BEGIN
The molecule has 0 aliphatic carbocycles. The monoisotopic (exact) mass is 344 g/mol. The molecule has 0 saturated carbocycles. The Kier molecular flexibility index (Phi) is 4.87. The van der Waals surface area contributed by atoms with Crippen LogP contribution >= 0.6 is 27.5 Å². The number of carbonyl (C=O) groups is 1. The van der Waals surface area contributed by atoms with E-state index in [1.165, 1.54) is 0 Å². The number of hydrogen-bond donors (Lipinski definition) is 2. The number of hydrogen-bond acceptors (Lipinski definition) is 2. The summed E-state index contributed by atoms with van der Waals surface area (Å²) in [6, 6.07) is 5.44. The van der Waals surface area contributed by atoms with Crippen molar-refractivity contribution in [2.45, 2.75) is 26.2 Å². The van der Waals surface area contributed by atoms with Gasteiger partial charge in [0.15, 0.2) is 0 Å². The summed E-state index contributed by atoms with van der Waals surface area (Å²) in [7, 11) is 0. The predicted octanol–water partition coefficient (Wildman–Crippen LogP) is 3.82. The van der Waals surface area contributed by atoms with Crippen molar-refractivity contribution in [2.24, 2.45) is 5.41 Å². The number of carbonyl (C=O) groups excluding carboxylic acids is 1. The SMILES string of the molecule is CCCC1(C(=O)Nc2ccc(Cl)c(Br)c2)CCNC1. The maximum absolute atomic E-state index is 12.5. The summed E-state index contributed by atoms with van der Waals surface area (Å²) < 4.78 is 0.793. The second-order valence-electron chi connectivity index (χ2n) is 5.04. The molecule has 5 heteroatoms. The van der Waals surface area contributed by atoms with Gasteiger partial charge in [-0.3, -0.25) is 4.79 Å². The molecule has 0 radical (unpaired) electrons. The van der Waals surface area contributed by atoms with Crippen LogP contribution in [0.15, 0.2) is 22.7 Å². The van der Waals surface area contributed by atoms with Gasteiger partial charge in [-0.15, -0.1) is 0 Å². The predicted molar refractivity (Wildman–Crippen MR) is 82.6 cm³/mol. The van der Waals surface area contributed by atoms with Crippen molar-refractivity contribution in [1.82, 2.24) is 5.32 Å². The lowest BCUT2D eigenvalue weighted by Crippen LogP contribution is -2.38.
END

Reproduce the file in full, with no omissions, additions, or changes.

The molecule has 0 aliphatic carbocycles. The monoisotopic (exact) mass is 344 g/mol. The molecule has 0 saturated carbocycles. The Kier molecular flexibility index (Phi) is 4.87. The van der Waals surface area contributed by atoms with Crippen LogP contribution >= 0.6 is 27.5 Å². The number of carbonyl (C=O) groups is 1. The van der Waals surface area contributed by atoms with E-state index in [1.165, 1.54) is 0 Å². The number of hydrogen-bond donors (Lipinski definition) is 2. The number of hydrogen-bond acceptors (Lipinski definition) is 2. The summed E-state index contributed by atoms with van der Waals surface area (Å²) in [6, 6.07) is 5.44. The van der Waals surface area contributed by atoms with Crippen molar-refractivity contribution in [2.45, 2.75) is 26.2 Å². The van der Waals surface area contributed by atoms with Gasteiger partial charge in [0.15, 0.2) is 0 Å². The summed E-state index contributed by atoms with van der Waals surface area (Å²) in [7, 11) is 0. The predicted octanol–water partition coefficient (Wildman–Crippen LogP) is 3.82. The van der Waals surface area contributed by atoms with Crippen molar-refractivity contribution in [2.24, 2.45) is 5.41 Å². The number of carbonyl (C=O) groups excluding carboxylic acids is 1. The SMILES string of the molecule is CCCC1(C(=O)Nc2ccc(Cl)c(Br)c2)CCNC1. The maximum absolute atomic E-state index is 12.5. The summed E-state index contributed by atoms with van der Waals surface area (Å²) < 4.78 is 0.793. The second-order valence-electron chi connectivity index (χ2n) is 5.04. The molecule has 5 heteroatoms. The van der Waals surface area contributed by atoms with Gasteiger partial charge in [-0.3, -0.25) is 4.79 Å². The molecule has 0 radical (unpaired) electrons. The van der Waals surface area contributed by atoms with Crippen LogP contribution in [0.15, 0.2) is 22.7 Å². The van der Waals surface area contributed by atoms with Gasteiger partial charge in [-0.15, -0.1) is 0 Å². The predicted molar refractivity (Wildman–Crippen MR) is 82.6 cm³/mol. The van der Waals surface area contributed by atoms with Crippen molar-refractivity contribution in [1.82, 2.24) is 5.32 Å². The lowest BCUT2D eigenvalue weighted by Crippen LogP contribution is -2.38.